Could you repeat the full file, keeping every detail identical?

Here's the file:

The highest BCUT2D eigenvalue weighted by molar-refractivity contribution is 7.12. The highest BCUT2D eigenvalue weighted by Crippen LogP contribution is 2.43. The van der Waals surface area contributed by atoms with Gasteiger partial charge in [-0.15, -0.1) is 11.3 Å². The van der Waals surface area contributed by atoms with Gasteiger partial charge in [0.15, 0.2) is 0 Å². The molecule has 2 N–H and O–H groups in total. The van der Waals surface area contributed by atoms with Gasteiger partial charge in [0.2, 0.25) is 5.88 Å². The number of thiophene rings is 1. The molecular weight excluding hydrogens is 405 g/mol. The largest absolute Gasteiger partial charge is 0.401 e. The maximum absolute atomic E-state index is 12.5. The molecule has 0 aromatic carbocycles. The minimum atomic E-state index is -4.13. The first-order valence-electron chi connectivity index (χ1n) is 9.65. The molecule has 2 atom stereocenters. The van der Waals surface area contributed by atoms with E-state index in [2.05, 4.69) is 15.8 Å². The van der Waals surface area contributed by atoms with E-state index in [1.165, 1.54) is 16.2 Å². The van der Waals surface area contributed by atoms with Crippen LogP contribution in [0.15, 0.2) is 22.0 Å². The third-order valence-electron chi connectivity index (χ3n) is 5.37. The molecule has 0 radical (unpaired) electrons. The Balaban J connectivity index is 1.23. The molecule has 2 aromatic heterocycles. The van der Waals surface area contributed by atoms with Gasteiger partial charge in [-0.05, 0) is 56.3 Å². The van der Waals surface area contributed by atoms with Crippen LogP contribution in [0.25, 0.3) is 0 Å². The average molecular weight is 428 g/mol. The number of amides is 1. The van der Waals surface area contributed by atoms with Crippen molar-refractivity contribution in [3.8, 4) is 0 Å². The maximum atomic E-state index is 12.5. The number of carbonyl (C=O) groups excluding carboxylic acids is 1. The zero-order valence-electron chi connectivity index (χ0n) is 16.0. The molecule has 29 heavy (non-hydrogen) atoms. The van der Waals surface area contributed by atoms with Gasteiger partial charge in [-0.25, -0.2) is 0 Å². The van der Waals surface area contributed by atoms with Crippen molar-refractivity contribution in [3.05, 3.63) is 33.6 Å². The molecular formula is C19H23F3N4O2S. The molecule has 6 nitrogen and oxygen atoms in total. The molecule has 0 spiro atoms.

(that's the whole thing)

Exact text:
The highest BCUT2D eigenvalue weighted by molar-refractivity contribution is 7.12. The highest BCUT2D eigenvalue weighted by Crippen LogP contribution is 2.43. The van der Waals surface area contributed by atoms with Gasteiger partial charge in [-0.15, -0.1) is 11.3 Å². The van der Waals surface area contributed by atoms with Gasteiger partial charge in [0.15, 0.2) is 0 Å². The molecule has 2 N–H and O–H groups in total. The van der Waals surface area contributed by atoms with Gasteiger partial charge in [0.2, 0.25) is 5.88 Å². The number of thiophene rings is 1. The molecular weight excluding hydrogens is 405 g/mol. The largest absolute Gasteiger partial charge is 0.401 e. The maximum absolute atomic E-state index is 12.5. The molecule has 0 aromatic carbocycles. The minimum atomic E-state index is -4.13. The first-order valence-electron chi connectivity index (χ1n) is 9.65. The molecule has 2 atom stereocenters. The van der Waals surface area contributed by atoms with E-state index in [2.05, 4.69) is 15.8 Å². The van der Waals surface area contributed by atoms with E-state index in [1.165, 1.54) is 16.2 Å². The van der Waals surface area contributed by atoms with Crippen LogP contribution in [0.15, 0.2) is 22.0 Å². The third-order valence-electron chi connectivity index (χ3n) is 5.37. The molecule has 0 radical (unpaired) electrons. The Balaban J connectivity index is 1.23. The molecule has 2 aromatic heterocycles. The van der Waals surface area contributed by atoms with Gasteiger partial charge in [-0.05, 0) is 56.3 Å². The van der Waals surface area contributed by atoms with Crippen LogP contribution in [0.25, 0.3) is 0 Å². The average molecular weight is 428 g/mol. The number of amides is 1. The van der Waals surface area contributed by atoms with Crippen molar-refractivity contribution in [3.8, 4) is 0 Å². The maximum atomic E-state index is 12.5. The number of carbonyl (C=O) groups excluding carboxylic acids is 1. The zero-order valence-electron chi connectivity index (χ0n) is 16.0. The molecule has 29 heavy (non-hydrogen) atoms. The van der Waals surface area contributed by atoms with Gasteiger partial charge in [-0.25, -0.2) is 0 Å². The van der Waals surface area contributed by atoms with Crippen molar-refractivity contribution in [3.05, 3.63) is 33.6 Å². The molecular formula is C19H23F3N4O2S. The molecule has 6 nitrogen and oxygen atoms in total. The molecule has 0 spiro atoms.